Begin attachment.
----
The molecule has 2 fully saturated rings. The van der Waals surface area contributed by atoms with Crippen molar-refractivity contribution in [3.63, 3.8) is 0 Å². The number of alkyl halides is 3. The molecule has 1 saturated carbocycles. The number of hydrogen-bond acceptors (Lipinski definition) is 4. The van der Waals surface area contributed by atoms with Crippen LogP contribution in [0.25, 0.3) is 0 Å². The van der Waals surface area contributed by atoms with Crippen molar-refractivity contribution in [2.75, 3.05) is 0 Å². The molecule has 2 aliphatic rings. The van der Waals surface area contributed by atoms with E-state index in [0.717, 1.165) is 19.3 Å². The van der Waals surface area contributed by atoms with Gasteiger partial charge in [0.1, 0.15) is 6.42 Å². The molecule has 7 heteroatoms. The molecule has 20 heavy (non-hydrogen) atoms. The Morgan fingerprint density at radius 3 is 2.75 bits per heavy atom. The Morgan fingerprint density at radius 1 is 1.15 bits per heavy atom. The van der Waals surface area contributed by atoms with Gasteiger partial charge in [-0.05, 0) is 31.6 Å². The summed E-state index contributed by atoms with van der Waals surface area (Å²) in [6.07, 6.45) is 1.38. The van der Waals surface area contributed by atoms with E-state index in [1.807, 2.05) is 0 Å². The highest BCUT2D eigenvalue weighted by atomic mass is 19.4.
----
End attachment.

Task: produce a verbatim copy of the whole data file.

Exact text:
The molecule has 2 fully saturated rings. The van der Waals surface area contributed by atoms with Crippen molar-refractivity contribution in [3.63, 3.8) is 0 Å². The number of alkyl halides is 3. The molecule has 1 saturated carbocycles. The number of hydrogen-bond acceptors (Lipinski definition) is 4. The van der Waals surface area contributed by atoms with Crippen LogP contribution in [0.25, 0.3) is 0 Å². The van der Waals surface area contributed by atoms with Crippen molar-refractivity contribution in [2.75, 3.05) is 0 Å². The molecule has 2 aliphatic rings. The van der Waals surface area contributed by atoms with E-state index in [0.717, 1.165) is 19.3 Å². The van der Waals surface area contributed by atoms with Gasteiger partial charge in [0.1, 0.15) is 6.42 Å². The molecule has 7 heteroatoms. The molecule has 20 heavy (non-hydrogen) atoms. The Morgan fingerprint density at radius 3 is 2.75 bits per heavy atom. The Morgan fingerprint density at radius 1 is 1.15 bits per heavy atom. The van der Waals surface area contributed by atoms with Gasteiger partial charge in [-0.05, 0) is 31.6 Å². The summed E-state index contributed by atoms with van der Waals surface area (Å²) in [6.07, 6.45) is 1.38. The van der Waals surface area contributed by atoms with E-state index in [1.807, 2.05) is 0 Å². The highest BCUT2D eigenvalue weighted by atomic mass is 19.4.